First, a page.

The Last Paper Crane by Kerry Drewery, #23 review

Publication date: 2 April 2020

One thousand paper cranes to achieve your heart’s desire.

1945, Hiroshima: Ichiro is a teenage boy relaxing at home with his friend Hiro. Moments later there is a blinding fl ash as the horrifi c nuclear bomb is dropped. With great bravery the two boys fi nd Hiro’s fi veyear-old sister Keiko in the devastated and blasted landscape. With Hiro succumbing to his wounds, Ichiro
is now the only one who can take care of Keiko. But in the chaos Ichiro loses her when he sets off to fi nd help.

Seventy years later, the loss of Keiko and his broken promise to his dying friend are haunƟ ng the old man’s fading years. Mizuki, his grandaughter, is determined to help him. As the Japanese legend goes, if you have the patience to fold 1,000 paper cranes, you will fi nd your heart’s desire; and it turns out her grandfather has only one more origami crane to fold…

Narrated in a compelling mix of straight straight narrative,
free verse and haiku poems, this is a haunting and powerful novel of courage and survival, with full-page illustrations by Natsko Seki.

The Last Paper Crane is a touching tale inspired by the bombing of Hiroshima. It is beautifully illustrated by Natsko Seki. Written in a simple but heart-wrenching format by Kerry Drewery. This book can be read by people of all ages. It will not fail to tug at your heartstrings and mourn the outcome of brutal measures taken to end the War.

The book has two points of view:

The grandchild – it is written in poetry, pop poetry if you will it. Mizuki is a bookish person thanks to the cultivation of Ichiro, the grandfather. In Mizuki’s POV, we see her trying to bring the light back in her grandfather’s eyes. Ever since her grandmother passed away, Ichiro became distant and grumpy.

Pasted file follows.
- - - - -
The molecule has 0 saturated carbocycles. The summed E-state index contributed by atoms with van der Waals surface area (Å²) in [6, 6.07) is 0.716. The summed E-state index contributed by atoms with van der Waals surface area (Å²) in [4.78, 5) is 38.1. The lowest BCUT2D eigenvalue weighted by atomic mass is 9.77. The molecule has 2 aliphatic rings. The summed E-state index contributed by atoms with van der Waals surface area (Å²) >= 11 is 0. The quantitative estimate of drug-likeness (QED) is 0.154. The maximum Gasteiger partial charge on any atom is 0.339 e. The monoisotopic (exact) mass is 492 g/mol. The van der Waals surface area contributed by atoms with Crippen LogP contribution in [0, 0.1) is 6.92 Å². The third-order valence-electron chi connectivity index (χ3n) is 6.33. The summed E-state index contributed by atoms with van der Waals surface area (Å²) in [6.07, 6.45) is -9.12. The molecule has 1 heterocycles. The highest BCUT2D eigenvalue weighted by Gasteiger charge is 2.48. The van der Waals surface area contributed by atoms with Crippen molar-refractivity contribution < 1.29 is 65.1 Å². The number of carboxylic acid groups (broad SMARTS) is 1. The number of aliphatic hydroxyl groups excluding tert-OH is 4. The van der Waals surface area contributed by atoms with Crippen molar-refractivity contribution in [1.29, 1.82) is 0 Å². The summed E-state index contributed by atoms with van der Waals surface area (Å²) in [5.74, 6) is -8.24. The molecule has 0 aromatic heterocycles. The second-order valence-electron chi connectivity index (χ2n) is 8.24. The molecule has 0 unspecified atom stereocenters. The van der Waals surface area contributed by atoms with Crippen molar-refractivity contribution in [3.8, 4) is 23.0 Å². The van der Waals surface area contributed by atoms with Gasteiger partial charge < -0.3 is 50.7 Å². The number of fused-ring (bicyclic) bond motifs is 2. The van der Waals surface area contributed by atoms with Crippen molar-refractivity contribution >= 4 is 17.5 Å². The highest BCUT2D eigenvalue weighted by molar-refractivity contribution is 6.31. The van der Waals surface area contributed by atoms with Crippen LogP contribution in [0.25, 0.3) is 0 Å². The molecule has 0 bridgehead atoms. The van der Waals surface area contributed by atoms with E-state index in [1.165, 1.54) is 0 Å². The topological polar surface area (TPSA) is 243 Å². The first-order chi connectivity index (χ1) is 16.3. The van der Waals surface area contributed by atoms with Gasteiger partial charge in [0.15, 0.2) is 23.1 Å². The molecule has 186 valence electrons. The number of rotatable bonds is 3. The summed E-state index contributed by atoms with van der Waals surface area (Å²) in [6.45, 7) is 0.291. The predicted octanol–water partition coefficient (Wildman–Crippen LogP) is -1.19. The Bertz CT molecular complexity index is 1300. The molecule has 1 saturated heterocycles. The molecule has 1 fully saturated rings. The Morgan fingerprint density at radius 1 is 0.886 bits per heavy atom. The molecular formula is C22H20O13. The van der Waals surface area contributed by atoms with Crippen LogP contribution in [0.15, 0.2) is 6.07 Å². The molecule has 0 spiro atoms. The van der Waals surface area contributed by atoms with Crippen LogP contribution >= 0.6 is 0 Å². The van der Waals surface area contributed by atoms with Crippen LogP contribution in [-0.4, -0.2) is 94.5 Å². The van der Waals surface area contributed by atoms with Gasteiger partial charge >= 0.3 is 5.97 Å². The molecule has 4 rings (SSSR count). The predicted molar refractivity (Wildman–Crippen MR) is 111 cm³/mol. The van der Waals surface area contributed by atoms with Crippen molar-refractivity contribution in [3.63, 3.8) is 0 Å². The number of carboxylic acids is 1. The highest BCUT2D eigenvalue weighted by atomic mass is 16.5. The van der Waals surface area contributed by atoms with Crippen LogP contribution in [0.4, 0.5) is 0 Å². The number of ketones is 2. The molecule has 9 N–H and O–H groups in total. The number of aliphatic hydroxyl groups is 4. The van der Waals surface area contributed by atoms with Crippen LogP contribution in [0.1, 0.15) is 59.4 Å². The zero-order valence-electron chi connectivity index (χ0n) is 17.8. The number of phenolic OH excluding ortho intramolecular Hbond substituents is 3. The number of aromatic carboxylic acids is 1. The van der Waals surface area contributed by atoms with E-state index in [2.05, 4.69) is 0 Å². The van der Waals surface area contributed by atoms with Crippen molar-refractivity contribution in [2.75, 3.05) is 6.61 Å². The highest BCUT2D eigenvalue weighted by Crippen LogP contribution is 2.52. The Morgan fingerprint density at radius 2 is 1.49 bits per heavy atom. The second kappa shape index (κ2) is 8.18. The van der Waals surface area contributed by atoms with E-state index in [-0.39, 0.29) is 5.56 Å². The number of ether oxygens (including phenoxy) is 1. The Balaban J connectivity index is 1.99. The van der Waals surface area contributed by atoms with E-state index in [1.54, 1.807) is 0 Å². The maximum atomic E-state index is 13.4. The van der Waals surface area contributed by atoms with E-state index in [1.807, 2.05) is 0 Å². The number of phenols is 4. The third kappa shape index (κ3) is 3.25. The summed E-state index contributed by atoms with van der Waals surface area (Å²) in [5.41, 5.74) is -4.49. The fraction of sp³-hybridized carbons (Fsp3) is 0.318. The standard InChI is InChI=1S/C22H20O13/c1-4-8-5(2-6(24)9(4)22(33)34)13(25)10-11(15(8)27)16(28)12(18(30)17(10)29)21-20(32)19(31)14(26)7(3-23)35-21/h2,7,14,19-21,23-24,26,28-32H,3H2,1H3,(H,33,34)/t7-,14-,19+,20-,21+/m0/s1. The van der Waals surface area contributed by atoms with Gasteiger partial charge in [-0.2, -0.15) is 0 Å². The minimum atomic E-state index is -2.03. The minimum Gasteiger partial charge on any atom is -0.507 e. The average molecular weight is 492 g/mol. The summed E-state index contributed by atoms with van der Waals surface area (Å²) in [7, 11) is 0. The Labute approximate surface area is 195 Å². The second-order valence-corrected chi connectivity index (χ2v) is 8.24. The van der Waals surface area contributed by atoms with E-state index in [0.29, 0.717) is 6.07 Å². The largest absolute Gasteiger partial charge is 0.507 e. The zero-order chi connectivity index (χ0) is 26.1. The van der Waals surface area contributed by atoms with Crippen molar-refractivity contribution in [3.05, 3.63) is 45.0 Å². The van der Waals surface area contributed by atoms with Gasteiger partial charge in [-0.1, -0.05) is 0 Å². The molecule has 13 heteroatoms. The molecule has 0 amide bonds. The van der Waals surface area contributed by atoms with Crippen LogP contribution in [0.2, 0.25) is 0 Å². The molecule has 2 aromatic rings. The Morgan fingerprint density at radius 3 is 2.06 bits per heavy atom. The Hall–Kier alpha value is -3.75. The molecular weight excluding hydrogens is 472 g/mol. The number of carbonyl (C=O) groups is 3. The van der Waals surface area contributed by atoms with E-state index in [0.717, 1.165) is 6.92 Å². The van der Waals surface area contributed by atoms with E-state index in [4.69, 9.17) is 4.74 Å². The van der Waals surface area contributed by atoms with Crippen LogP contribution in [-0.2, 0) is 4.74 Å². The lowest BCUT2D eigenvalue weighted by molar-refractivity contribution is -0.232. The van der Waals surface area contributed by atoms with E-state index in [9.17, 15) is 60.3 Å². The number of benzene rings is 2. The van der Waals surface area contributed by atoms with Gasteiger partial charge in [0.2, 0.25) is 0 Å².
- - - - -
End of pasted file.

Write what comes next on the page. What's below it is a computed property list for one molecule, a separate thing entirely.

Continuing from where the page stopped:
The grandfather – Ichiro is a survivor of the bombing of Hiroshima. It is his eyes that you see the life before the bombing of Hiroshima as a local and the devastation of loss and suffering. What do you do when the world around you is living hell? You get up, brush the ashes from your body and grit your teeth from the burns. You walk one foot, then one more until you find safety. His side of the story is told in a normal storytelling way with some poetic sentences. You can’t help but fall in love with his strong-willed character and his resolve to survive.

“There is magic in books”

The illustrations in this book are really pretty! I love how they look like ink-colored little pieces of art across the pages. Every few pages, there will be a quote, I like that kind of concept even though sometimes the quote doesn’t resonate with the chapter. I also loved that the author included the myth of folding a thousand paper cranes will grant you a wish. It played out beautifully in the book

Thank you so much to @definitely.books for this Advance Reader’s Copy. The Last Paper Crane will be available in all good bookstores starting 2nd April 2020, get your origami paper ready to fold Paper Cranes for this sad tale.

By elysianbooksish

The Bookish Faerie who loves to read and write, and bake too

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